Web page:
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Lasting Power of Attorney

Did you know that there are currently 20,000 individuals living with dementia in Essex alone?

It’s a worrying statistic, and one that illustrates the impact that this devastating disease is having on communities up and down the country.

If you were to fall victim to dementia, over time you would almost certainly lose mental capacity. At this point, could you be sure that you could trust the people around you to act in your best interests?

For complete peace of mind, it is possible to choose who has the right to act for you by arranging a Lasting Power of Attorney.

What is a Lasting Power of Attorney?

A Lasting Power of Attorney (LPA) gives another qualifying adult – known as the attorney – the legal authority to manage your affairs on your behalf.

We cannot stress enough how importance it is to secure an LPA sooner rather than later. Not having a Power of Attorney in place before you have lost the ability to make decisions for yourself could be both problematic and expensive for all involved.

You can create two different types of Lasting Power of Attorney:

Property & Financial Affairs LPA

This allows you to specify who will ensure that all your property and financial affairs will be looked after when you have passed on. For example, you can decide who you trust to operate your bank account, pay your bills, manage your tax and decide what to do with your home. You can however impose restrictions on the attorney: eg, you can prevent them from selling a second home which you left to a relative in your will.

Health & Welfare LPA

This allows you to choose someone who you trust to make decisions about your healthcare and welfare. This includes decisions to refuse or consent to treatment on your behalf, or what medical treatment you are given. In this case the attorney may decide where you live, what you eat and drink, and even what you wear.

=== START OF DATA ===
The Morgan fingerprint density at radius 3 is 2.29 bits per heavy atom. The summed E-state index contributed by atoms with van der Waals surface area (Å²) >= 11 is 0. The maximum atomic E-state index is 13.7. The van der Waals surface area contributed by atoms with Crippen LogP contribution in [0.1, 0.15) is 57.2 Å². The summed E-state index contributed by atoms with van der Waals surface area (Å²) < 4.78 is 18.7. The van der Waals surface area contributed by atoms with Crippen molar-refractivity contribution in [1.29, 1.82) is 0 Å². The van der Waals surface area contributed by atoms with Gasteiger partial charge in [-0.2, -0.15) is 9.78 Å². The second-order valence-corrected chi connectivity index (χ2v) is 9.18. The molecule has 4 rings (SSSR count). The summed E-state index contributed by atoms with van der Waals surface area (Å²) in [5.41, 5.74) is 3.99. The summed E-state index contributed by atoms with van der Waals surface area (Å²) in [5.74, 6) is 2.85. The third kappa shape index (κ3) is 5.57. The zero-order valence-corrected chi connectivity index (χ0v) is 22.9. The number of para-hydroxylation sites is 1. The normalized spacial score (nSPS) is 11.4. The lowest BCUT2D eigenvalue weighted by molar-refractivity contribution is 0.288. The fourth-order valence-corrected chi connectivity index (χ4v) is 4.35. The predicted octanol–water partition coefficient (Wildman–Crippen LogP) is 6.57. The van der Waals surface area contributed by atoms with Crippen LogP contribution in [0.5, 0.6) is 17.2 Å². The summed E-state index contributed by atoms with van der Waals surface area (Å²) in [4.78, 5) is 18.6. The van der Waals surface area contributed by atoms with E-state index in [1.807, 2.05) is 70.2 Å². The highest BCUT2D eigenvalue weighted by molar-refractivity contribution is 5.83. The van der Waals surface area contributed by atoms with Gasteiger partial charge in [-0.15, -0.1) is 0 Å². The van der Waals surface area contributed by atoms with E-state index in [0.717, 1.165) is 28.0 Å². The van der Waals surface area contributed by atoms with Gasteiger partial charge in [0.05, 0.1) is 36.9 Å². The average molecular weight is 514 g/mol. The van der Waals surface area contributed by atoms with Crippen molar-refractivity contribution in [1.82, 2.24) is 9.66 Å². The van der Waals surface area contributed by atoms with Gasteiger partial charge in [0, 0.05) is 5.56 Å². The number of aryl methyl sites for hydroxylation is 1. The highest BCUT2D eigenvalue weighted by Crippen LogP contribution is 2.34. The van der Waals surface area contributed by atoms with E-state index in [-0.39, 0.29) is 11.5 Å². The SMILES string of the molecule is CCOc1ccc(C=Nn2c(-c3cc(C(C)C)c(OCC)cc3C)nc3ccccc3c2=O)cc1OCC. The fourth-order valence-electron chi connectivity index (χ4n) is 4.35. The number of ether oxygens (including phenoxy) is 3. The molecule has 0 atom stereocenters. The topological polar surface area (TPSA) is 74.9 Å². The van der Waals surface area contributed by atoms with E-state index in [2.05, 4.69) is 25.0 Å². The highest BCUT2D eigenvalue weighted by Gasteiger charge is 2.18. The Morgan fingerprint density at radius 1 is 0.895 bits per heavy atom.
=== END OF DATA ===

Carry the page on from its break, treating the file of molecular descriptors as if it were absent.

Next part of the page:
For an information pack on Lasting Power of Attorney please either call us on 01206 820638, or simply fill in your details here.

Who can and should make an LPA?

Anyone aged 18 or over with adequate mental capacity can make a Lasting Power of Attorney and appoint one or more attorneys to make decisions on their behalf.

In our experience, the best time to make a Lasting Power of Attorney is when you are still working and are young enough to benefit from the security it can offer your family and friends.

However, it is advisable to have an LPA in addition to a will if:

  • You have a history of mental or physical illness in your family
  • Your day to day job means you encounter stress or dangerous hazards, i.e. builder, fireman, etc
  • You own a business with family, with friends or as a partnership, and you need to appoint trustworthy attorneys
  • You have a wife, husband or partner and you want to know that their finances and health and welfare will be looked after by a person you trust

Who should you appoint as your attorney?

You may not be able to check up on your appointed attorney yourself if you become incapable, so it may be a good idea to appoint more than one person to help prevent abuse of the responsibility.

Choose people you can trust to act in your best interests. Consider how well they look after their own financial affairs, and whether you can trust them to use your money to meet your needs.

If you cannot find suitable attorneys, bear in mind that we are able to appoint professionals who will be able to undertake this important role for you.

If you lose capacity, it's a long, exasperating and expensive procedure to have the Court of Protection rule on who can deal with your affairs. Most people want them to be handled by a spouse, partner or children (who are invariably still around). These are people who can take care of you, and of course they are more likely to have your needs and wishes at the forefront of their minds.

To speak to a member of our team, please call 01206 820638 Online enquiry

Dominic Littlewood explains the importance of appointing a Power of Attorney.

LPA

Having a will is usually the first consideration in planning for your later years. However, a will usually only comes into effect when you die. In order to maintain your lifestyle, pay for aids and adaptions, and pay for experienced care in your later years, you need to have a .

Contact Details

Please contact us using the following details, or via our online enquiry form.


Office
01206 820638
Mob
07807 706787
Email
info@agelegalservices.com